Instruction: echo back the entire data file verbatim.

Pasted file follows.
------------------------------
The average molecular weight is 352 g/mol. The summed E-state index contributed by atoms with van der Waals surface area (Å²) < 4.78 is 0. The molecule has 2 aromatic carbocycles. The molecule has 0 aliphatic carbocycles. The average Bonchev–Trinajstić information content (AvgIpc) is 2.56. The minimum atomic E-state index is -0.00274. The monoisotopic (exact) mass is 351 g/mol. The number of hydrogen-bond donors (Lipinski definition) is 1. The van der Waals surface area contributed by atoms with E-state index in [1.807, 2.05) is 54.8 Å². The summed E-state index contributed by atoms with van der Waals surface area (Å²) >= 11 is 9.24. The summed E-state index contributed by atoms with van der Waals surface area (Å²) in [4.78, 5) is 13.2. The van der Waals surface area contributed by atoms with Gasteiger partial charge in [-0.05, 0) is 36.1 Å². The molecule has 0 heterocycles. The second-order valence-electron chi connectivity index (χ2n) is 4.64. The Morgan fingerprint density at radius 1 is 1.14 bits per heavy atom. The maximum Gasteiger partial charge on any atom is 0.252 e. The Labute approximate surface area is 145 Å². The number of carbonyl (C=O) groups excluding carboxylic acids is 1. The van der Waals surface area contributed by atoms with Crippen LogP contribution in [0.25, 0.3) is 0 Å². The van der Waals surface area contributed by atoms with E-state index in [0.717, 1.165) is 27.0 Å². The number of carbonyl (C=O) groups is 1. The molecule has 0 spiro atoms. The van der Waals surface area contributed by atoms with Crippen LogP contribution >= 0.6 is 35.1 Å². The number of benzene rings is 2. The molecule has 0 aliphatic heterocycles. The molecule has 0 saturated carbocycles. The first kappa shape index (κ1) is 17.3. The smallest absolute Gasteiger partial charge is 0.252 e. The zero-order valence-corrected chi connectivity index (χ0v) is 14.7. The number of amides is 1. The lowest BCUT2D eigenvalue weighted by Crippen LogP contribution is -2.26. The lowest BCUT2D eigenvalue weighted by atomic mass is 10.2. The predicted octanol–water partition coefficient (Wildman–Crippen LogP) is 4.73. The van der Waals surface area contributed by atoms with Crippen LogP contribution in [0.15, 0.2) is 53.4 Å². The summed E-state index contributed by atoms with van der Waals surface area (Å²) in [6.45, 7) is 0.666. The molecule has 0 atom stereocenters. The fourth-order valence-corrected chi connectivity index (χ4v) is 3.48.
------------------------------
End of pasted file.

The average molecular weight is 352 g/mol. The summed E-state index contributed by atoms with van der Waals surface area (Å²) < 4.78 is 0. The molecule has 2 aromatic carbocycles. The molecule has 0 aliphatic carbocycles. The average Bonchev–Trinajstić information content (AvgIpc) is 2.56. The minimum atomic E-state index is -0.00274. The monoisotopic (exact) mass is 351 g/mol. The number of hydrogen-bond donors (Lipinski definition) is 1. The van der Waals surface area contributed by atoms with E-state index in [1.807, 2.05) is 54.8 Å². The summed E-state index contributed by atoms with van der Waals surface area (Å²) >= 11 is 9.24. The summed E-state index contributed by atoms with van der Waals surface area (Å²) in [4.78, 5) is 13.2. The van der Waals surface area contributed by atoms with Gasteiger partial charge in [-0.05, 0) is 36.1 Å². The molecule has 0 heterocycles. The second-order valence-electron chi connectivity index (χ2n) is 4.64. The Morgan fingerprint density at radius 1 is 1.14 bits per heavy atom. The maximum Gasteiger partial charge on any atom is 0.252 e. The Labute approximate surface area is 145 Å². The number of carbonyl (C=O) groups excluding carboxylic acids is 1. The van der Waals surface area contributed by atoms with Crippen LogP contribution in [0.25, 0.3) is 0 Å². The van der Waals surface area contributed by atoms with E-state index in [0.717, 1.165) is 27.0 Å². The number of carbonyl (C=O) groups is 1. The molecule has 0 spiro atoms. The van der Waals surface area contributed by atoms with Crippen LogP contribution >= 0.6 is 35.1 Å². The number of benzene rings is 2. The molecule has 0 aliphatic heterocycles. The molecule has 0 saturated carbocycles. The first kappa shape index (κ1) is 17.3. The smallest absolute Gasteiger partial charge is 0.252 e. The zero-order valence-corrected chi connectivity index (χ0v) is 14.7. The number of amides is 1. The lowest BCUT2D eigenvalue weighted by Crippen LogP contribution is -2.26. The lowest BCUT2D eigenvalue weighted by atomic mass is 10.2. The predicted octanol–water partition coefficient (Wildman–Crippen LogP) is 4.73. The van der Waals surface area contributed by atoms with Crippen LogP contribution in [0.15, 0.2) is 53.4 Å². The summed E-state index contributed by atoms with van der Waals surface area (Å²) in [6.45, 7) is 0.666. The molecule has 0 atom stereocenters. The fourth-order valence-corrected chi connectivity index (χ4v) is 3.48.